Feeding fishermen: how to cook an enormous fresh salmon

The catch of the week in the misty, open hills of Aberdeenshire was a 15lb salmon from the Deveron River. Having gutted it and saved the roe for later, the next task was how to cook it. It was too large to fit in any oven. We cheated and sacrilegiously cut it in half. However at the bottom of the page are some of the outlandish ideas we came up with to cook it whole.

Here follows a simple but sumptuous dinner party for eight hungry and self-contented fishermen and women:

Salmon roe and crème fraiche blinis
Sweet potato and feta tartlets with green salad
Slow baked 6lb salmon with buttery new potatoes, mange tout, garlic spinach and herb-heavy mayonnaise
Poached pears with caramelised macadamia nuts and Barbados cream

(Cook the pudding the day before)

Salmon roe and crème fraiche blinis

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Dealing with salmon roe can be fiddly but luckily you only need a small amount to top these blinis.

Having removed the roe sack from the salmon rinse it in cold water. Mix a bowl of cold water with 3 tablespoons of salt to make a brine, add the roe to this and let it sit for 10 minutes.
Next put the roe sack in a bowl of warm water, which will help loosen the roe’s skein, and use your fingers to remove the membrane from the eggs. Once you think you have enough eggs strain them and add to the brine for a further 10 minutes, they should turn from cloudy to clear. They are now ready to eat.

To make easy and quick blinis use a drop scone recipe:

125g self-raising flour
1 tsp baking powder
Pinch of salt
1 egg, separated
12ml milk
2 tbsp melted butter

Sift the dry ingredients into a bowl, make a well in the centre and add the egg yolk and a little of the milk. Gradually beat in and add more milk until you have the consistency of thick cream. Add the melted butter.

In a separate bowl whisk the egg white until foamy but not stiff, fold this into the batter.

In a lightly greased heavy based pan over a medium heat drop teaspoons of batter. When they start to bubble turn them over and cook for a minute longer.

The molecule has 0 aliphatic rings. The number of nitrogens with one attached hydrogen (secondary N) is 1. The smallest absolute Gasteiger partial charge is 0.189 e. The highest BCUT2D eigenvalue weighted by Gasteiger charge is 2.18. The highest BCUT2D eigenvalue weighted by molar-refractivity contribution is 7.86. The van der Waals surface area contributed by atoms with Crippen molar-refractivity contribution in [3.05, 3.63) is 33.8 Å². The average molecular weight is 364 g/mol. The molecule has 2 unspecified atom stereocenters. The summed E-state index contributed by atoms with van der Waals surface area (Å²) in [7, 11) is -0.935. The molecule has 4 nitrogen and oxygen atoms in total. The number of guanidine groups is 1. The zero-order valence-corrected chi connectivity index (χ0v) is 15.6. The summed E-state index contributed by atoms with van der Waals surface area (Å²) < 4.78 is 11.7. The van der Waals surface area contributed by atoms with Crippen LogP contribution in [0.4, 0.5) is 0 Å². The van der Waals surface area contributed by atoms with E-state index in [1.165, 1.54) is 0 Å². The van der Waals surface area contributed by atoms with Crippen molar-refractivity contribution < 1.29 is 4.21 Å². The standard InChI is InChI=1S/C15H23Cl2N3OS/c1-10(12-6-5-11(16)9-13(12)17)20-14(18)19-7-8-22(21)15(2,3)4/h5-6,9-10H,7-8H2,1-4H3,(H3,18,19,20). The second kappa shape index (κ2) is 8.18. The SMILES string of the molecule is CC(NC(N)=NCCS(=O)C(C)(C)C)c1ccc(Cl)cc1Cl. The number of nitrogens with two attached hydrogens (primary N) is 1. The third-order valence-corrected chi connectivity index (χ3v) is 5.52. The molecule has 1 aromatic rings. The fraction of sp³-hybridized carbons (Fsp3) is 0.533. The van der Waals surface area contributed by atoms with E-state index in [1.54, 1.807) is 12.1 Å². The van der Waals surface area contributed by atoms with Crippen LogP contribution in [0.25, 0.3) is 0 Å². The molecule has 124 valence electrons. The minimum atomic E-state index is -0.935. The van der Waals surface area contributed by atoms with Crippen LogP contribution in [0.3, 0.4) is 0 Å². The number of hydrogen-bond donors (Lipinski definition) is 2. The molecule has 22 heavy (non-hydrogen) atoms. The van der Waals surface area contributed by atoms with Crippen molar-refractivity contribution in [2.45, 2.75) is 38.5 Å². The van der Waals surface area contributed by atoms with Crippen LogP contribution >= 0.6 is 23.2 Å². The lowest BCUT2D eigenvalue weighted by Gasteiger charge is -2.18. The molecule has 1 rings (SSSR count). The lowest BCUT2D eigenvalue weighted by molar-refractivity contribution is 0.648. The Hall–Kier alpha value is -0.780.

Top these blinis with a dollop of crème fraiche, a little of the salmon roe and a sprinkle of dill.

Sweet potato and feta tartlets with green salad

4 medium sweet potatoes
1 pack of feta, crumbled
1 red chilli, chopped finely
A few sprigs of thyme
1 egg, beaten
100ml sour cream
375g puff pastry
3 spring onions, finely sliced
2 garlic cloves, crushed
2 tbsp olive oil

Bake the sweet potatoes at 200 degrees for 35 minutes.
Once the potatoes are out of the oven allow them to cool while rolling out and cutting the pastry into rectangles. Brush lightly with the beaten egg and smear with sour cream.
Peel off the potato skins and cut into thin round slices. Don’t allow them to sit around or they will turn brown.
Arrange the sweet potato slices overlapping in a line on the pastries and sprinkle with the feta, chilli and thyme.
Bake in the oven for 20-25 minutes.
Meanwhile mix together the olive oil, raw crushed garlic and sliced spring onions.
When the pastry is golden and puffy remove from the oven and sprinkle with the olive oil mixture. Serve with a balsamic drizzled green salad.

Slow baked 6lb Salmon with buttery new potatoes, mange tout, garlic spinach and a herb-heavy mayonnaise

For the salmon:
½ onion, finely sliced
3 garlic cloves, finely sliced
2 bay leafs
2 tbsp capers
1 lemon
200g butter, cubed
150ml dry white wine
salt and pepper

Set the oven to 130 degrees.
Place the salmon on a large piece of tin foil within a baking dish, season the insides of the fish and sprinkle with the onion, bay leafs, capers, lemon slices, and cubed butter. Season the outside and splash the white wine over it all.
Wrap up the foil loosely around the salmon leaving airspace but making sure it’s airtight by tightly scrunching the edges.
Bake in the middle of the oven for 3 hours.

For the mayonnaise:
2 egg yolks